How can technology assist nations on the arduous way to achieve food sovereignty
My own experiences inspired me to examine the lifestyles of people of Afro-Caribbean origin, South Asians, and Chinese people living in Canada’s Greater Toronto Area of Canada.
The Chinese have a massive appetite for bok choys, Chinese eggplant, and gailan (also called Chinese broccoli). The South Asians are awestruck by okra, bitter melon, and even eggplant. People who are of African descendants tend to enjoy amaranth as well as okra (a leafy, green plant) and sometimes substitute the former with spinach due to the shortage.
The fascinating thing about the groups mentioned above is that they have lots of foods in common, even though the cooking methods may differ.
This is logical: One of my major observations has been that everybody’s diet has been impacted by trade and immigration. This is more apparent in the current world, as people discover and learn from different traditions by incorporating other food customs into their own culinary.
Food culture enriching
The blending of cultures is not a denial of the culturally-appropriate food, but improves it. London’s curries are the result of immigration. In Nairobi, the addition of the channa (chickpea) and Chapati (flatbread) as part of the food chain is a consequence of Indians trading and coming to the region.
Cultural groups differ in their definitions of what constitutes good food. The wealthy (who have the money to afford it) and those who are concerned about the environment, for example, prefer organic or local products; Jews eat kosher food, as do Muslims are halal eaters.
The difficulty is making sure that food items are properly labeled with respect to organic local, local, kosher, or halal. The most important aspect is the authenticity of the process of certification.
It’s often difficult to identify the source of certain foods, no matter if they are produced locally or globally. This helps consumers understand and allows them to make the best choice. It could also be a cost to farmers, and there’s very little incentive to use labels.
The need for transparency and authenticity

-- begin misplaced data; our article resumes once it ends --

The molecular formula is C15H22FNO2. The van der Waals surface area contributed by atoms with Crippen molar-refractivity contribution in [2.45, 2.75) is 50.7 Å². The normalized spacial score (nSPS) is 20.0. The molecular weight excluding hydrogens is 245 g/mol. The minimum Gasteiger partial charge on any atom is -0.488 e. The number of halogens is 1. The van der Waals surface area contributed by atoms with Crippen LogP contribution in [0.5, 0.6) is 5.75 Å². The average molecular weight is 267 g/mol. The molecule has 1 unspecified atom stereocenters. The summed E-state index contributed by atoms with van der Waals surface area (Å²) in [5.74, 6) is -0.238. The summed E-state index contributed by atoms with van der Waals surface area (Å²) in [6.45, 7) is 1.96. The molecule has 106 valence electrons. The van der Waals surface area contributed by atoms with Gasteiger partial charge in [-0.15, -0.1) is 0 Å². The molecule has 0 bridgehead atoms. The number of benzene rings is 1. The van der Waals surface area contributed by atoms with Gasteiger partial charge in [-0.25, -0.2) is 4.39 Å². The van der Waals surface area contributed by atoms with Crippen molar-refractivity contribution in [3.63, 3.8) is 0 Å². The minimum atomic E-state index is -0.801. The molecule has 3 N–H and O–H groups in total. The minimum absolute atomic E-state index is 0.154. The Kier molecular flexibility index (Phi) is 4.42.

In order to ensure that trade allows consumers to access authentic, culturally appropriate food I would recommend a fresh digital process known as “crypto-labelling”. Crypto-labelling uses encryption technology to create a document that trace the origins of a specific food item from its origins to the grocery store. It will result in consistency of records, no duplication or certification registry and simple traceability.
The use of crypto-labelling will provide an open certification process for niche markets for example, halal, kosher and organic. It allows those who don’t have a good relationship or know one another to establish trusting relationships based on a particular type of commodity.
If an individual makes natural amaranth, such as in Cotonou, Benin, for instance, and then labels it with a code that is easily understood by anyone, the family living in a different country could enjoy the amaranth they desire throughout the entire year.
The initiative, which is expected to be built upon blockchain technology, such as the Blockchain technology that is the basis of Bitcoin is able to be governed by producer or consumer cooperatives. On the consumer side, all you need is a smartphone with the ability to scan and read crypto-labels.
Blockchain technology’s adoption in the agriculture sector could aid African nations “leapfrog” to the fourth industrial revolution.